• R xp , comb ( n ) = d = 1 4 m = 0 N FFT - 1 x * ( n + ( d - 1 ) * N SYM + m ) s d P ( m ) ( 7 )
  • In the rest of this section, Rxp,1 (n) to derive detection metrics will be considered. The analysis can be extended to all the correlation outputs derived previously.
  • Let R xp,1 represent the peak value of |Rxp,1 (n)|2 defined as
  • R _ xp , 1 = max n ( R xp , 1 ( n ) 2 ) ( 8 )
  • Then R xp,1 is compared against a pre-defined threshold, Txp P, to determine the presence of the signal.

  • R xp,1>Txp P signal present

  • otherwise signal absent  (9)
  • The cross-correlation based detector performs very well in different channel environments even for low SNR values. In addition, the detector performance is independent of transmission mode and therefore performs equally well for the 2K mode, as well as the 8K mode.
  • FIG. 4 shows the correlator output 401, 402 for the 2K, 1/32 transmission mode for SNRs of −5 dB and −10 dB. s i P (n) was used as the reference sequence. It can be observed from the plots 401 and 402 that the performance of the cross-correlation based detector is better compared to that of the auto-correlation based detector.
  • Method to Detect DVB-T Signals
  • Following are example embodiments describing advanced algorithms to improve the detector's performance
  • Since the DVB-T deployments are static, it is assumed that the channel bandwidth and the transmission mode (FFT size and GI duration) information are available to the detector. In cases where transmission mode information is not available, the detector can cycle through the different transmission modes to sense for DVB-T signals. This would result in increased detection time, but the detection performance remains substantially the same.
  • Improved Detection by Data Smoothing (Reducing Noise Variance)
  • Referring to Equation (6), it can be observed that the correlation output contains a noise term (contributions from data sub-carriers and WGN). In one example embodiment of the invention, the variance of the noise term can be reduced by averaging the received symbols. However, the detector does not know the symbol boundaries. Assuming that the transmission mode and GI duration are known, then the minimum pilot pattern repetition period (PPRP) can be derived using the following equation NPPRP=NGI*NSYM. Alternatively, the minimum PPRP can be derived using the equation NPPRP=4*B*NSYM, where B is an integer. Using this fact, the received samples are averaged, as shown below
  • x L ( n ) = 1 L l = 0 L - 1 x ( n - l * N PPRP ) n = 0 , 1 , , N PPRP - 1 , ( 10 )
  • where L is a design parameter and is dependent on the sensing time and the desired performance.
  • The averaged samples xL(n) are correlated with reference sequences as follows:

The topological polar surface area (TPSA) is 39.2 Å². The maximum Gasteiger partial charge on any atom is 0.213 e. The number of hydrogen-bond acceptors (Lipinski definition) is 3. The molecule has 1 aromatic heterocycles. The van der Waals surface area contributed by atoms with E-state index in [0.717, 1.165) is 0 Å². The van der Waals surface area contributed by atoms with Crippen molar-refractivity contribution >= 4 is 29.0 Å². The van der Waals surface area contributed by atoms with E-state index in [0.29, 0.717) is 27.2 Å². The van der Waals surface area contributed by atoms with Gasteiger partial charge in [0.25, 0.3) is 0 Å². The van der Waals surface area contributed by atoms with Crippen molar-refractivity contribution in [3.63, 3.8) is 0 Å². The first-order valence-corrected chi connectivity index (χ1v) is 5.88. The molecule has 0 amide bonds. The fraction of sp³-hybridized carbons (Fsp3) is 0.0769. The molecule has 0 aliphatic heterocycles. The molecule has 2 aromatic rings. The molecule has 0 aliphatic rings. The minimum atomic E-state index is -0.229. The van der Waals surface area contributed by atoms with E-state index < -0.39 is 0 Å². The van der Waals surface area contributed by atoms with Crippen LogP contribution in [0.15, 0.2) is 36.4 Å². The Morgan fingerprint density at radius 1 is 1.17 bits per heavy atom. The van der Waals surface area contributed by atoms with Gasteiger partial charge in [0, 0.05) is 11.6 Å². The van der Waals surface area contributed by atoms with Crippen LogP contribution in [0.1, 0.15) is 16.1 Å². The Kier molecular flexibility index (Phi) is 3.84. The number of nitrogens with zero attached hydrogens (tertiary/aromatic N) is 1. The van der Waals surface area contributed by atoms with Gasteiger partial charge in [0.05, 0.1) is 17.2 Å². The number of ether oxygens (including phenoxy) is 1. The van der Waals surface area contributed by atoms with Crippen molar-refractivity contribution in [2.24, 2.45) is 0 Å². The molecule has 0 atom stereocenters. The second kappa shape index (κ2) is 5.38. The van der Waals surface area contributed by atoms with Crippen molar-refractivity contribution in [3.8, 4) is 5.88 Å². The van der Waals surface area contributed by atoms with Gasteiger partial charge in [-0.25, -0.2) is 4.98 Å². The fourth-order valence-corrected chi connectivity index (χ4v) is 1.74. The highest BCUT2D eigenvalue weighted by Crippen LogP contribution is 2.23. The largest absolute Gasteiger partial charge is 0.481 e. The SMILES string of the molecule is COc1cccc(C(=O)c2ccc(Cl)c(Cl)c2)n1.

• R xp , d L ( n ) = m = 0 N FFT - 1 x L * ( n + m ) s d P ( m ) n = 0 , 1 , , N PPRP ( 11 )
  • Any range, equal to 4*NSYM samples within [0, NPPRP−1] can be used to determine the maximum peak magnitude. Additional peak magnitudes can also be derived and verified if the consistency of the peak location is used to improve the robustness of the detector.
  • Let R xp,1 L represent the peak value of |RL xp,1(n)|2 defined as
  • R _ xp , 1 L = max n ( R xp , 1 L ( n ) 2 ) ( 12 )
  • Then R xp,1 L is compared against a pre-defined threshold, Txp P,L, to determine the presence of the signal.

  • R xp,1 L>Txp P,L signal present

  • otherwise signal absent  (13)
  • FIG. 5 shows a simplified block diagram of a DVB-T detector 500 using data smoothing. The RF front-end 501 down-shifts the RF signal to an intermediate frequency (IF). The IF signal is then down-shifted to DC (alternatively, the IF signal can be downshifted to DC in the digital domain, i.e. after ADC). The signal is then digitized by an analog to digital converter (ADC) 502. The sampled signal is then processed according to the methods described above, using the modules buffer 503, accumulate/average 505 and correlator 506. The buffer 503, accumulate/average 505 and correlator 506 modules operate based on a particular transmission mode, and the detector can operate on different transmission modes. An alternate arrangement 600, as shown in FIG. 6, is that the correlator 506 is placed before the buffer 503, so that the correlation is performed before the buffering, accumulating and averaging. The signal ‘seq ID’ determines the reference sequence, which is generated from pilots and is stored in memory 504, to be used for correlation. This signal is also used by the ‘Threshold Detection’ module 507 to determine the thresholds to be used. The output of the correlator is compared against the selected threshold to determine the presence/absence of a DVB-T signal.